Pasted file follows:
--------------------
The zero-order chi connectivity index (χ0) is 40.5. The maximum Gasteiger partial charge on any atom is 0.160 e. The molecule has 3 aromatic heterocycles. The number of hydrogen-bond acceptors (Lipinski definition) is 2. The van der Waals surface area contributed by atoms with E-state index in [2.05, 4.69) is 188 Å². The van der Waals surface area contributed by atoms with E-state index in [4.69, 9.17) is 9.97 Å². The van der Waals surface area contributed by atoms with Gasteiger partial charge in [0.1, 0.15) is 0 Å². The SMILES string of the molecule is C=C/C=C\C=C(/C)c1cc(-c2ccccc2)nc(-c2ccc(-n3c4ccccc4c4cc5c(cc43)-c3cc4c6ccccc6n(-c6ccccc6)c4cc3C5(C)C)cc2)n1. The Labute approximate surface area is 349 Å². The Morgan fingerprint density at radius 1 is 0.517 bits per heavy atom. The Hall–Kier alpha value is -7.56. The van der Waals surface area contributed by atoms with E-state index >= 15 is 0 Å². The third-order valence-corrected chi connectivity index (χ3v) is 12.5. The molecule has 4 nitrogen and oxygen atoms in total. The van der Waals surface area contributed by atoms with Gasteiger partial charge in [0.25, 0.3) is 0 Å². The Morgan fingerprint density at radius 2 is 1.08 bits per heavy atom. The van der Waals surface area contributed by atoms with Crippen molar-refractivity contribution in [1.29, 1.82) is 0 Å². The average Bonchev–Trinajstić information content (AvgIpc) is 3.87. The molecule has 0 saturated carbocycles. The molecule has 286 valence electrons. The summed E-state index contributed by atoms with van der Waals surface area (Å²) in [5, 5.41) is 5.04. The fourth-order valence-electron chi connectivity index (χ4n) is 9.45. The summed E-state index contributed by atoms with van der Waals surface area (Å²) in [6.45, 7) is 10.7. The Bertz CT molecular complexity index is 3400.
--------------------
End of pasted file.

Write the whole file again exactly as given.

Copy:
The zero-order chi connectivity index (χ0) is 40.5. The maximum Gasteiger partial charge on any atom is 0.160 e. The molecule has 3 aromatic heterocycles. The number of hydrogen-bond acceptors (Lipinski definition) is 2. The van der Waals surface area contributed by atoms with E-state index in [2.05, 4.69) is 188 Å². The van der Waals surface area contributed by atoms with E-state index in [4.69, 9.17) is 9.97 Å². The van der Waals surface area contributed by atoms with Gasteiger partial charge in [0.1, 0.15) is 0 Å². The SMILES string of the molecule is C=C/C=C\C=C(/C)c1cc(-c2ccccc2)nc(-c2ccc(-n3c4ccccc4c4cc5c(cc43)-c3cc4c6ccccc6n(-c6ccccc6)c4cc3C5(C)C)cc2)n1. The Labute approximate surface area is 349 Å². The Morgan fingerprint density at radius 1 is 0.517 bits per heavy atom. The Hall–Kier alpha value is -7.56. The van der Waals surface area contributed by atoms with E-state index >= 15 is 0 Å². The third-order valence-corrected chi connectivity index (χ3v) is 12.5. The molecule has 4 nitrogen and oxygen atoms in total. The van der Waals surface area contributed by atoms with Gasteiger partial charge in [0.25, 0.3) is 0 Å². The Morgan fingerprint density at radius 2 is 1.08 bits per heavy atom. The van der Waals surface area contributed by atoms with Crippen molar-refractivity contribution in [1.29, 1.82) is 0 Å². The average Bonchev–Trinajstić information content (AvgIpc) is 3.87. The molecule has 0 saturated carbocycles. The molecule has 286 valence electrons. The summed E-state index contributed by atoms with van der Waals surface area (Å²) in [5, 5.41) is 5.04. The fourth-order valence-electron chi connectivity index (χ4n) is 9.45. The summed E-state index contributed by atoms with van der Waals surface area (Å²) in [6.45, 7) is 10.7. The Bertz CT molecular complexity index is 3400.